Nintendo Co. sank to a worse-than-expected loss for the fiscal first quarter on lagging Wii U and 3DS video-game machine sales.
But the Japanese company behind Super Mario and Pokemon games stuck to its annual forecasts Wednesday for a 20 billion yen ($196-million U.S.) profit on 590 billion yen ($5.8-billion) sales.
Kyoto-based Nintendo reported a 9.92 billion yen ($97.3-million) April-June loss compared with an 8.62 billion yen profit a year earlier.
Quarterly sales totalled 74.695 billion yen ($732.3-million), down 8 per cent from a year earlier.
Nintendo has been fighting to maintain profits amid competition from games and social media apps on smartphones and other mobile devices. The company also faces competition from rivals Sony Corp. and Microsoft Corp., which are aggressively pushing their game machines with holiday shoppers.
Nintendo has also faced questions about the health of its president, Satoru Iwata, after he was a no-show at the E3 video-game event in Los Angeles last month.
Last month, in a letter online to shareholders, he said he would miss the annual shareholders’ meeting as well and said for the first time that he had surgery for a bile-duct “growth,” found during a routine health checkup.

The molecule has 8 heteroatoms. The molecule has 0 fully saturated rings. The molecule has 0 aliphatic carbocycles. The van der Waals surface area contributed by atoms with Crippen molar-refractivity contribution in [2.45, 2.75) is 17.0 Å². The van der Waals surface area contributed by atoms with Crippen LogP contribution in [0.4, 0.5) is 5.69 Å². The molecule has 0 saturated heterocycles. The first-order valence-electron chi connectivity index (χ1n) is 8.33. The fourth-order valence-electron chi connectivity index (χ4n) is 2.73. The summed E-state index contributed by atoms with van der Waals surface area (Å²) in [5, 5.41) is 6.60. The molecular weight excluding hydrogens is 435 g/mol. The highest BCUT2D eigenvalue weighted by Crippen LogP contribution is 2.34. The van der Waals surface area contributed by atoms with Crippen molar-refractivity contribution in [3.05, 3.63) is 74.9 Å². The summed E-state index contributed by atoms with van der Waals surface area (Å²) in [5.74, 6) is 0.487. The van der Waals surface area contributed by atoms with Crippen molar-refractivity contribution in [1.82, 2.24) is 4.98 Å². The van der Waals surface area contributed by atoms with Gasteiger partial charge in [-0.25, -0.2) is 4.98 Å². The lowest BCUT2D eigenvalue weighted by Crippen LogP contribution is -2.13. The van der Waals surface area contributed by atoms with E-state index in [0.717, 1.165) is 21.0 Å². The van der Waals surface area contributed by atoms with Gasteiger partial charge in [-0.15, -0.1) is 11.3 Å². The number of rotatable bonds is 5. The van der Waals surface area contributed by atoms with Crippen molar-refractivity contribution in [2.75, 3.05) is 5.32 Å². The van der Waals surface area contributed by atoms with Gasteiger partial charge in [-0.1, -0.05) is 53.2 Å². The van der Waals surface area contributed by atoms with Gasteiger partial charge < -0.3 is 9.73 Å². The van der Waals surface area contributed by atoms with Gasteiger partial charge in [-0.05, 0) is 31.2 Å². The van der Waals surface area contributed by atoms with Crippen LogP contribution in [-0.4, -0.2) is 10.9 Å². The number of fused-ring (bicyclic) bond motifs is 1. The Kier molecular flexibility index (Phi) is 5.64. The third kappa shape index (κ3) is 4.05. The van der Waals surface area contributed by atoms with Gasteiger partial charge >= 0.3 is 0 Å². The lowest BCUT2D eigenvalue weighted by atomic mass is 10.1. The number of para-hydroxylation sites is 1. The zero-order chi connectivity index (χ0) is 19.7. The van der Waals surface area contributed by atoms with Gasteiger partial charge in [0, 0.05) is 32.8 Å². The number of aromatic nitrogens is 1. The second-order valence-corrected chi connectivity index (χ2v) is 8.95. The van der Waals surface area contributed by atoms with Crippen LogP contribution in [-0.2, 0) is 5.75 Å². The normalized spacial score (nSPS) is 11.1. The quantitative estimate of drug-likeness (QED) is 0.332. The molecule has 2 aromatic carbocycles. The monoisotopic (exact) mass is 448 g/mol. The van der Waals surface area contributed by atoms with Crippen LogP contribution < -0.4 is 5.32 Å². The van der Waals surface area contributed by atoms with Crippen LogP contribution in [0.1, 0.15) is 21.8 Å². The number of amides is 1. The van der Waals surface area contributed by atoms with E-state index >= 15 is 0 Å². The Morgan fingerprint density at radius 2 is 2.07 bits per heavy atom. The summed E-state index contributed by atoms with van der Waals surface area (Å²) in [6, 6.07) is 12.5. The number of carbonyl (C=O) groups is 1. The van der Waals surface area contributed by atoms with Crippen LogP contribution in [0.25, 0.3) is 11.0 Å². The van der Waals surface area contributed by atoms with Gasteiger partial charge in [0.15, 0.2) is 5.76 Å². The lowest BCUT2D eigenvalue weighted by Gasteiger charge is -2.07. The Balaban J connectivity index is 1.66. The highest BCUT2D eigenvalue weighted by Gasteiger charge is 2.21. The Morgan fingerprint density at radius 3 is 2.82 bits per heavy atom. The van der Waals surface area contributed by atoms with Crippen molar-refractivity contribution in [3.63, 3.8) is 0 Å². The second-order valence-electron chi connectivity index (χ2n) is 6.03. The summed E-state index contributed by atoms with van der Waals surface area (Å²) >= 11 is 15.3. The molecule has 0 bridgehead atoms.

“I have already resumed my business by e-mail and by other means, but it is anticipated that a little more time is needed for me to return to my regular work schedule,” Iwata said in the letter.
The success of “Mario Kart 8” game software released in May is helping boost Wii U sales. Nintendo sold 510,000 of the machines for the April-June quarter, far better than 160,000 for the same period the previous year.
But Wii U is not as popular as Nintendo had initially hoped for, and it has missed earlier sales targets.
Sales of the 3DS handheld have plunged, dropping to 820,000 for the latest quarter from 1.4 million units a year ago.
Nintendo stuck to its latest target of selling 3.6 million Wii U and 12 million 3DS machines for the fiscal year through March 2015.
Nintendo said it will start offering strong game software in the months ahead, such as “Super Smash Bros. for Wii U.”
The year-end and New Year’s seasons are important sales periods for the company, practically determining its fortunes for the whole year.
Nintendo is also launching “amiibo,” which are figures that connect and interact with games. How that might catch on is still unclear, but it holds potential for Nintendo.